Mr Matosinhos has extended his series of fun etudes, this time written for low horn. Continued in the frivolous and fancy free style as the jazz etudes, these etudes concentrate on the difficulties of the low horn register, a register that is often ignored both by students as well as publishers!
This book is dedicated to Sarah Willis for all her work as a low horn player and for being such a big inspiration for all hornists.
This is the third etude book for horn written by me, which was fun to do, but also a personal challenge as during the whole process I have been fighting against my worst nightmare. By way of explanation, I find the low horn the most difficult range to master.
There are many high horn etude books but very few for low horn, which is just as interesting and really deserves to be promoted more. Most times, it seems to me that the great majority of students is simply obsessed with high horn playing and tends to forget to practice the middle and low register, which I find very unfair as they are amazingly appealing. Furthermore, not all books available for low horn are exactly fun to play, which has proved to be another hardship.
The aim of this book is to practice the horn’s low register at different difficulty levels. These etudes use different styles with a strong rhythmic component, some extended techniques and, of course, a lot of fun!
Etude no.1 – Written entirely in F clef, with a range of 2 octaves without going further than the middle f. It is based on an ear catching F major melody, though the meter is always changing.
Etude no.2 – Composed as an F Blues. It has a range of approximately 3 octaves. All through the etude there are many horn chords, flutter tongues and several jumps as well. Each harmony repetition proposes new and fun challenges to the player. There are no printed dynamics, which allows the player to choose his own.
Etude no.3 – Based on a 4 bar ostinato. If this Etude is played entirely on a Bb horn, only the third and sometimes the first finger will be used . Several difficulties occur as a result of constant jumps that should be played gently without cutting the melodic lines.
Etude no.4 – Mostly written on minor harmonic scales and inverted arpeggios, again there are no printed dynamics leaving these to the discretion of the performer. When there are constant 16th notes, the performer should breathe as necessary, making a small ritardando but without chopping up the phrases.
Etude no.5 – Built on a minor pentatonic and a blues scales. If played on a Bb horn, mainly the 3rd finger will be used.
Etude no.6 Composed using the constant alternation of different whole tone scales and augmented arpeggios.
Etude no.7 – Written in C minor, this etude is filled with syncopations, as traditionally used in Brazilian music. In the end, the half valve effect intends to imitate the “cuíca” (a traditional brazilian music instrument).
Etude no.8 – Built as a Blues in G, with expressive jumps, lip bending and different glissandi. It should be played introspectively with a little rubato but a clear rhythm.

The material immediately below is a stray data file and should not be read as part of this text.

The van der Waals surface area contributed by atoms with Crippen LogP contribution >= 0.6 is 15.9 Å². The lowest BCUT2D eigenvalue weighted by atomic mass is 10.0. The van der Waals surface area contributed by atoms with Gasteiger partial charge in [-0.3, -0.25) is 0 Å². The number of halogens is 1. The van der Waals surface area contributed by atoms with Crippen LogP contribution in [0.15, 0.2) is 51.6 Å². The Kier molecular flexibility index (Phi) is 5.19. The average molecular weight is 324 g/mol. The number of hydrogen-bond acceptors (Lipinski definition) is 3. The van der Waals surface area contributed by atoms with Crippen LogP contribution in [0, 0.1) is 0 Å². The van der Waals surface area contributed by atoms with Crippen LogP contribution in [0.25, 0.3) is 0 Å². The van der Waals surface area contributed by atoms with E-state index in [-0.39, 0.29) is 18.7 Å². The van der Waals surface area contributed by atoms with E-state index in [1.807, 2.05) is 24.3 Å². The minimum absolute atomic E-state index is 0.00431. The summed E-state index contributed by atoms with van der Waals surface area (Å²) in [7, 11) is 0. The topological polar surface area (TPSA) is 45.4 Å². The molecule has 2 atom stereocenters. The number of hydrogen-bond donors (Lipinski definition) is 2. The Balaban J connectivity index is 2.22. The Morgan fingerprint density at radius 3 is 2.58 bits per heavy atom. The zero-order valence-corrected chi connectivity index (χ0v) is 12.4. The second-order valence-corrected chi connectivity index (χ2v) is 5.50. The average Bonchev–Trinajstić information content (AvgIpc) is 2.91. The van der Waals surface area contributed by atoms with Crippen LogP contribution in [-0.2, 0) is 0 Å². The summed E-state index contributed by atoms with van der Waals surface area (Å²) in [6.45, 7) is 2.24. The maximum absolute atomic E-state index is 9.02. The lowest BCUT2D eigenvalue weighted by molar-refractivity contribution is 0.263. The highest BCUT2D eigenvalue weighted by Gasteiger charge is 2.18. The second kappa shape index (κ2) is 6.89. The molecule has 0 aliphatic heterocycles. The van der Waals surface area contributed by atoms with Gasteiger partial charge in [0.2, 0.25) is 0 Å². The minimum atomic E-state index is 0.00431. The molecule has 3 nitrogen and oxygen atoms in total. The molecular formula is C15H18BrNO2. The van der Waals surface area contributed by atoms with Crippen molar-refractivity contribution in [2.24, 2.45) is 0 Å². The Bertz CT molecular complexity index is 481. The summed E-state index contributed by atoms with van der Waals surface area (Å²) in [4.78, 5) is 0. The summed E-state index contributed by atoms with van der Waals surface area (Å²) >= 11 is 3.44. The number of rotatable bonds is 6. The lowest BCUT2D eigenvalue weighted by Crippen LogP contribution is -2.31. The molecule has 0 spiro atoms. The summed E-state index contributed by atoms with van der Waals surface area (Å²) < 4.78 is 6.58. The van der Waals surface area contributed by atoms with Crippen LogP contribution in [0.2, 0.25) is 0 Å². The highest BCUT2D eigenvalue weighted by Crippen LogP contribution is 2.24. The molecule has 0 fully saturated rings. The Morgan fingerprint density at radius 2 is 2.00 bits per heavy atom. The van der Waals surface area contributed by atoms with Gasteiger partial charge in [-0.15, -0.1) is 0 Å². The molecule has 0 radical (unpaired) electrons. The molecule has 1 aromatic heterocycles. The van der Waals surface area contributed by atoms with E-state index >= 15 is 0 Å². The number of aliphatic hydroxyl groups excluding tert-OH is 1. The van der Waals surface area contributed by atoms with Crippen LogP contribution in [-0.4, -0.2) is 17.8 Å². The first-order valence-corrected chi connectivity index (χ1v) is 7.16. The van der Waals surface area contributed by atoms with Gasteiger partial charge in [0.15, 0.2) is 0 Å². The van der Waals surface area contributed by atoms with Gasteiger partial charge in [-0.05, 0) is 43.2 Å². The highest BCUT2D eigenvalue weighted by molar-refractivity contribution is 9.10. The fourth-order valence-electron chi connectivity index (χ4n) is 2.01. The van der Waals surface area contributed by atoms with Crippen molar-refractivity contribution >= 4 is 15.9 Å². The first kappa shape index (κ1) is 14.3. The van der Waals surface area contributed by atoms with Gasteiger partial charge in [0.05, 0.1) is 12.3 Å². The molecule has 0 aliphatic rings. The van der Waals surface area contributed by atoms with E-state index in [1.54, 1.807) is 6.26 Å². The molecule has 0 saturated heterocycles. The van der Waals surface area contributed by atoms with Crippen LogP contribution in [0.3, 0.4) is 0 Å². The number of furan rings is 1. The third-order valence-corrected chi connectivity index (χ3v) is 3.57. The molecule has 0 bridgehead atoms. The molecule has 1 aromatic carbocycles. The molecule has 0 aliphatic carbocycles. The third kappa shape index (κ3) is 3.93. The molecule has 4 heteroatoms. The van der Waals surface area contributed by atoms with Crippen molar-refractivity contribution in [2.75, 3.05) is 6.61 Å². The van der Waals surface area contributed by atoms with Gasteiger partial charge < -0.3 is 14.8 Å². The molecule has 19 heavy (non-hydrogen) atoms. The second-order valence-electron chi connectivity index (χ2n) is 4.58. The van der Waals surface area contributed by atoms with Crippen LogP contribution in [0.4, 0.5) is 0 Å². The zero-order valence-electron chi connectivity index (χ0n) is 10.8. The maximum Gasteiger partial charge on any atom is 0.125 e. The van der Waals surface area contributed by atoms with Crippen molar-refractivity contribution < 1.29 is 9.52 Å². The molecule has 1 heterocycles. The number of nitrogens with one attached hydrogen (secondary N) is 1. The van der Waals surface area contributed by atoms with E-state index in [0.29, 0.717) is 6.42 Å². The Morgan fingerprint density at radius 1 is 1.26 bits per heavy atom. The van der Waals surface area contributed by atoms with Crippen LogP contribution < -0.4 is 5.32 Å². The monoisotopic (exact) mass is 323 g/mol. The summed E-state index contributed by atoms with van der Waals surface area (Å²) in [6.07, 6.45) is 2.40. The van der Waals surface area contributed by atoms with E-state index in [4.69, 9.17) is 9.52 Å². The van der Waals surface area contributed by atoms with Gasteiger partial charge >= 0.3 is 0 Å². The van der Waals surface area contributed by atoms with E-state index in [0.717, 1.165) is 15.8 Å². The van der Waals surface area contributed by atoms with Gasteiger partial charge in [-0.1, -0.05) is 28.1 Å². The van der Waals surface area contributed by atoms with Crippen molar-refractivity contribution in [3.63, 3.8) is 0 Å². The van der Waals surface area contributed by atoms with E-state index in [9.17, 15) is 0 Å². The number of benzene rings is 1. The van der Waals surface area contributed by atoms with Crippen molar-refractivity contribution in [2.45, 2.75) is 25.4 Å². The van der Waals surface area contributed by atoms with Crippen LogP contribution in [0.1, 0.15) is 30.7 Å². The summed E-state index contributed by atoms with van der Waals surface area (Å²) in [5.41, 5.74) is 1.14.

Etude no.9 – Starting with a slow introduction on hornchords, it is followed by a faster section working on jumps. In the end the “ploc” sign refers to the intended sound. The player should remove the first valve slide without pressing the valves.
Etude no.10 – Based on Augmented 4ths and minor 2nds. The introduction and finale should have a misterioso character, but always legato. The middle section should be energetic.
Etude no.11 – With a comic character, inspired by Caprice No.39 by Francisco Jose de Goya (1746-1828), where a donkey contemplates a family photo album and realizes his grandfather was already a donkey. The first half of the etude refers to his sad contemplation. However this feeling changes quickly into a comic and fast section, where the donkey accepts his fate and decides to carry on with his life. The final glissandi intends to imitate the bray of the donkey.
Etude no.12- Based on a melody used in several choral works by Johann Sebastian Bach (1685-1750). The etude is entirely written on horn chords and the indicated horn chords refer only to the played and the sung notes. Extra notes in some chords are to be expected.
Etude no.13 – With a comic character, it intends to illustrate what someone feels when a stubborn sneeze insists on not happening. There are many off beat notes at the end of the phrases and these are intended to illustrate this feeling. After several attempts and frustrations illustrated by furious crescendi, the sneeze finally happens in the last bar.
Etude no.14- Based on D major and D blues scales, with a cantabile and leggiero character. The meters are changed by different syncopations, but these should always be played with an easy feeling.
Etude no.15- Built on the mixolydian mode, based on major arpeggios separated by one tone and their inversions. Some sections include jumps and sometimes contain a few horn chords. It is very amusing to play.
I hope that you can learn much from these etudes, but not less important is that you have fun with them!